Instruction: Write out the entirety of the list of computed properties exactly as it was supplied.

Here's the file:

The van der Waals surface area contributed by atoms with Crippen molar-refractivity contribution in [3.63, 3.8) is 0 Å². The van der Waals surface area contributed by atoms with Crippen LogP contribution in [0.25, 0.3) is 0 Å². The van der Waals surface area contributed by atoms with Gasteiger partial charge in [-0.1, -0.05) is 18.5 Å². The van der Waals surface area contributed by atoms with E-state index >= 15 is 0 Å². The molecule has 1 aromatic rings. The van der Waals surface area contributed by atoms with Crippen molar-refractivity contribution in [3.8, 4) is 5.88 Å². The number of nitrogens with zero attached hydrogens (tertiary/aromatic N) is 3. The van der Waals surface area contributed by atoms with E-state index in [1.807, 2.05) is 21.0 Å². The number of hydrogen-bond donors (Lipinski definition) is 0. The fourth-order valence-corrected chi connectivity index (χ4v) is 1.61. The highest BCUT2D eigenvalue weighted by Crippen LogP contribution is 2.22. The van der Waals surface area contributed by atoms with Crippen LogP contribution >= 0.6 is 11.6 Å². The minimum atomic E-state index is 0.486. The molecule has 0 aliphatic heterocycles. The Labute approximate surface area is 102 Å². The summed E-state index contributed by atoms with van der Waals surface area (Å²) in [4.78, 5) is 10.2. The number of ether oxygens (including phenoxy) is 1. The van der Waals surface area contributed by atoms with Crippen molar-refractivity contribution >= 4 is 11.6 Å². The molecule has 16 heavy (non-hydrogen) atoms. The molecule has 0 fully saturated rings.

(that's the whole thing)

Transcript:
The van der Waals surface area contributed by atoms with Crippen molar-refractivity contribution in [3.63, 3.8) is 0 Å². The van der Waals surface area contributed by atoms with Crippen LogP contribution in [0.25, 0.3) is 0 Å². The van der Waals surface area contributed by atoms with Gasteiger partial charge in [-0.1, -0.05) is 18.5 Å². The van der Waals surface area contributed by atoms with E-state index >= 15 is 0 Å². The molecule has 1 aromatic rings. The van der Waals surface area contributed by atoms with Crippen molar-refractivity contribution in [3.8, 4) is 5.88 Å². The number of nitrogens with zero attached hydrogens (tertiary/aromatic N) is 3. The van der Waals surface area contributed by atoms with E-state index in [1.807, 2.05) is 21.0 Å². The number of hydrogen-bond donors (Lipinski definition) is 0. The fourth-order valence-corrected chi connectivity index (χ4v) is 1.61. The highest BCUT2D eigenvalue weighted by Crippen LogP contribution is 2.22. The van der Waals surface area contributed by atoms with Crippen LogP contribution >= 0.6 is 11.6 Å². The minimum atomic E-state index is 0.486. The molecule has 0 aliphatic heterocycles. The Labute approximate surface area is 102 Å². The summed E-state index contributed by atoms with van der Waals surface area (Å²) in [4.78, 5) is 10.2. The number of ether oxygens (including phenoxy) is 1. The van der Waals surface area contributed by atoms with Crippen molar-refractivity contribution >= 4 is 11.6 Å². The molecule has 16 heavy (non-hydrogen) atoms. The molecule has 0 fully saturated rings.